As I'm fairly sure regular Oldschool Gaming readers will have noticed by now, I absolutely love a good shoot 'em up, regardless of platform and with a good degree of flexibility as regards the form the action takes as long as it's 2D. And the Spectrum original of zBlast SD, with all of it's simple, solid, no-nonsense shooty action of the kind we sadly see far less of now than we used to even for the 8-bit machines, is exactly the sort of game I'll sit down with in short bursts every now and again. And Nicholas Campbell's Amstrad CPC port is pretty faithful on that level in that there is no pretense of storyline, it doesn't break the action up with mission information or cut scenes past a slight pause to give the player a breather between waves and the only thought required is to either fire at or avoid anything that may be moving and isn't part of the omnipresent starfield.
In fact, life for our intergalactic hero starts out fairly easy as his ship comes under attack from a small group of brightly-coloured nasties that are well armed and shielded but relatively easy to despatch. But as the game progresses the number of attackers and the skill needed to destroy them goes up rapidly and by wave five, when the first of the larger craft appear, things get more than a little hectic. There's a hierarchy of craft, the small drone fighters, a selection of mid-size warships that can launch more fighters into play and the gargantuan mother ships that, again, are capable of launching more of the smaller warships. Fortunately, the lone ship has a shielding system that starts off with 30 units of energy and one is lost with each hit those shields take, either from attackers or bullets.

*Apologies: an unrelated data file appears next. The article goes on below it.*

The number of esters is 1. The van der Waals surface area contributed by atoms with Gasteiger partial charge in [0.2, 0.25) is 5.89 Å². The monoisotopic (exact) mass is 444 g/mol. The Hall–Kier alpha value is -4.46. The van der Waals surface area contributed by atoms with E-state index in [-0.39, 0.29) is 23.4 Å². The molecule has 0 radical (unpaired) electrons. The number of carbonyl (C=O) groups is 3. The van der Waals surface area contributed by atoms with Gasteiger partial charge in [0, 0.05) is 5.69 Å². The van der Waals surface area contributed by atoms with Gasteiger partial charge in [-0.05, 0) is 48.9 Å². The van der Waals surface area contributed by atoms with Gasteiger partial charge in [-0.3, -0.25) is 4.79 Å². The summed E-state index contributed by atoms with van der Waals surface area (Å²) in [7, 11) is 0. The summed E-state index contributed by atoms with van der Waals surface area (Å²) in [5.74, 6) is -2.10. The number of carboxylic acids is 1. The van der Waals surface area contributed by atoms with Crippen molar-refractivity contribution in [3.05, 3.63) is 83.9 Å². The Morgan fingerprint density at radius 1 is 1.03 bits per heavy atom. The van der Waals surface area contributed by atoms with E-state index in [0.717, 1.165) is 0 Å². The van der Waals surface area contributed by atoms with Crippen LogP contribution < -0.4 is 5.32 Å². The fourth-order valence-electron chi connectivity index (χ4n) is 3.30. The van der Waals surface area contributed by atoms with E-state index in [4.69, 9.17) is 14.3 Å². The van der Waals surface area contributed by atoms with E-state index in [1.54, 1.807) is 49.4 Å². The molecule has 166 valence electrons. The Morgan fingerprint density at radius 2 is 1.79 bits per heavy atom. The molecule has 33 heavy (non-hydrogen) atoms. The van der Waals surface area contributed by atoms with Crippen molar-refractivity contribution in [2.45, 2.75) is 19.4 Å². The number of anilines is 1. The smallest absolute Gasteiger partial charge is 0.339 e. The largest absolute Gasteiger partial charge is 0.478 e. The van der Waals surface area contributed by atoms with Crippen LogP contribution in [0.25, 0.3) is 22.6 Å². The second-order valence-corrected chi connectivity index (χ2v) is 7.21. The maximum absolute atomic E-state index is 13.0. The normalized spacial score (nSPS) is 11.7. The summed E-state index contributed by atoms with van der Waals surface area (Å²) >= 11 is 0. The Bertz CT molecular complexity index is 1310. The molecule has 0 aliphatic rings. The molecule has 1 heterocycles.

zBlast SD is presented pretty much identically to the Spectrum original; the titles page is text-based and, along with retaining the status bar from the last game played, gives a few nice touches such as keyboard or joystick control selection and a record of the current highscore whilst the music hums away unobtrusively in the background. Graphically, this is a straight attempt to get the original Spectrum version's graphics into the lower resolution CPC mode 0 and some good work has been done; everything from the character set to the rendered cover artwork that was used as a loading screen is present and correct and, because the in-game graphics were pretty simple to start with, very little has really been lost during the drop in resolution. The actual movement of the game, however, is noticeably slower than the Spectrum and, as the playfield becomes more busy, which is what happens almost as soon as the game is started. In fact, as the game progresses, the action slows down to the point where it becomes possible to count the frame refreshes off!
It's a bit of a shame really, because no matter how much I wanted to like zBlast SD on the CPC, it just doesn't quite live up to the standards set by Spectrum version; what started out as a wonderfully manic little shoot 'em up that bordered on the edge of being a bullet hell game with the large quantities of projectiles and the player's collision detection reduced to just the cockpit of the ship has lost a lot of it's edginess due to the extreme drop in speed and, just about any impact registering as fatal, the hail of bullets still being issued becomes far more deadly. That slowing down on it's own could possibly have been lived with but the tightening of the collisions makes this a very different beast to the original and even at the reduced pace the dodging of bullets can be considerably more difficult, frustratingly so because now it's possible to see the bullets coming and still not get out of the way in time.